Wow, first time in over 5 years!

After reading in several blogs about David Allen and his book/process Getting Things Done, I decided to give it a try.  The set-up has been significant, and I'm not done by any stretch, but I've finished my inbox, and for the first time since the day I started at Microsoft, my inbox is empty!

lj's empty inbox!

Jeff Sandquist has been a wonderful source of information on the process, as well as encouragement.  The inbox took me right about 3.5 hours of focused effort, going from around 430 emails (all already thread compressed) to zero.  Boy does zero feel good... WOO HOO!

If you are thinking of using this process, here are a couple of my implementation notes:

  • The Outlook Add-in totally rocks (although of course I do have a few suggestions for improvements 😉

  • Many things that I think should take two minutes, actually take 5-10 (hmm, maybe that's why I have a hard time making it home when I say I'll be home?)

  • I've discovered that I'm a very bad judge of just how long two minutes is (tonight on the way home I'm going to buy a timer to help train myself)

  • When I create a task for an email that is going to take more than two minutes to deal with, I wish I would have started from the very beginning prepending “Review/Respond“ to the begining of the task name, as well as including in the task which folder I filed the email

  • Allowing enough focused time for collection and processing is critical

  • And lastly, Remember to bring your lunch if you're going to spend Sunday in the office

Comments (10)
  1. Randy says:

    *w00t!* Too bad there’ll be like 50 emails waiting for you the next morning…

    Sorta like doing laundry, though, isn’t it? You finish the last load and start all over the next morning…

  2. Congrats Laura! It’s a great program–keep it up.


  3. Laura,

    Thanks for the tips, just went out and bought the book. Wish me luck 🙂


  4. Eric Newton says:

    So you used the same method I do?

    Select the Inbox

    Ctrl+A, Shift+Del… all done!

    …just bein a wise cracker…

  5. Ralph Poole says:

    I started using the program about a month ago. It really has changed my approach to managing my work. I am much more organized and efficient. Now, i have to see how long this lasts, I am usually and early adopter and loose intrest fast.

  6. <b>The Four Criteria Model</b>

    I mentioned the idea of context in my earlier posts about Getting Things Done, and that is the first criteria in this model that you apply to make instant decisions about what to do next. Context is all about where you are and what tools you have at your disposal. The other criteria are Time, Energy, and Priority. Applied in this order, you can very rapidly filter your list of possible actions and make the best decision about the very next thing you can accomplish.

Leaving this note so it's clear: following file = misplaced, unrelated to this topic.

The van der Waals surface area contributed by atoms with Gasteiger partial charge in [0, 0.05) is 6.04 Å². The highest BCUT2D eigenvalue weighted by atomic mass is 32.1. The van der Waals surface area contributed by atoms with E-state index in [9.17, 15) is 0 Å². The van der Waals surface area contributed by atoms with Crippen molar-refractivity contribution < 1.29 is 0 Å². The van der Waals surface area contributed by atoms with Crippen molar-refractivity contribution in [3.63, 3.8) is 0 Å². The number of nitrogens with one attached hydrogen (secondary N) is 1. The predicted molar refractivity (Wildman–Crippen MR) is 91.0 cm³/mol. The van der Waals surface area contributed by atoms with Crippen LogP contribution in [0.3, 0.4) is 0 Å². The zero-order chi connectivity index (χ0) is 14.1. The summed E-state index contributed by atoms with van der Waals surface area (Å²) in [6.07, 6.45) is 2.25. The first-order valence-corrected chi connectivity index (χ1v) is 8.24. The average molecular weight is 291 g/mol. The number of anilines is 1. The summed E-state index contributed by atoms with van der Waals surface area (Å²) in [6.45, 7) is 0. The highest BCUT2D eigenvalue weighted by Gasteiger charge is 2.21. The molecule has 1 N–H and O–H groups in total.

7. About 4 months ago Marc Orchant started blogging with us at and since then he has shared over 200 productivity suggestions. His blog is also the most popular here on I think this proves a point: people who use Office are interested in productivity, getting things done faster, more efficiently and having fun doing it. So kudos to Marc for his excellent work. However, Marc’s contribution to the OfficeZealot world is far more personal. Early on, Marc and I discovered we had a common interest in organization. We love to organize our life, our office, our computer and our family (though I’m not sure my wife appreciates that). For those who know me personally, I’m often viewed as border line perfectionist. So when Marc suggested I look at Getting Things Done (or abbreviated GTD) I was a bit skeptical. However I’m thankful he did show it to me. GTD is a simple system to keep things organized and to help you get things done. The thing I like about the system is that it is not complicated. I believe anyone can do it. It doesn’t need any fancy software or any special organizer. So if you’re doubtful or have been to lazy to look into it, consider this another plug to do so. But don’t just take my word for it: Marc Orchant’s first post on GTD (read his whole series) Laura J makes the GTD confession Robert Scoble says his life has changed. Yes this is my cheap plug to pretend like I know Robert Scoble by referring to him. David Allen Company…

  8. Ian Morrish says:

    A site about using Microsoft Outlook for Getting Things Done

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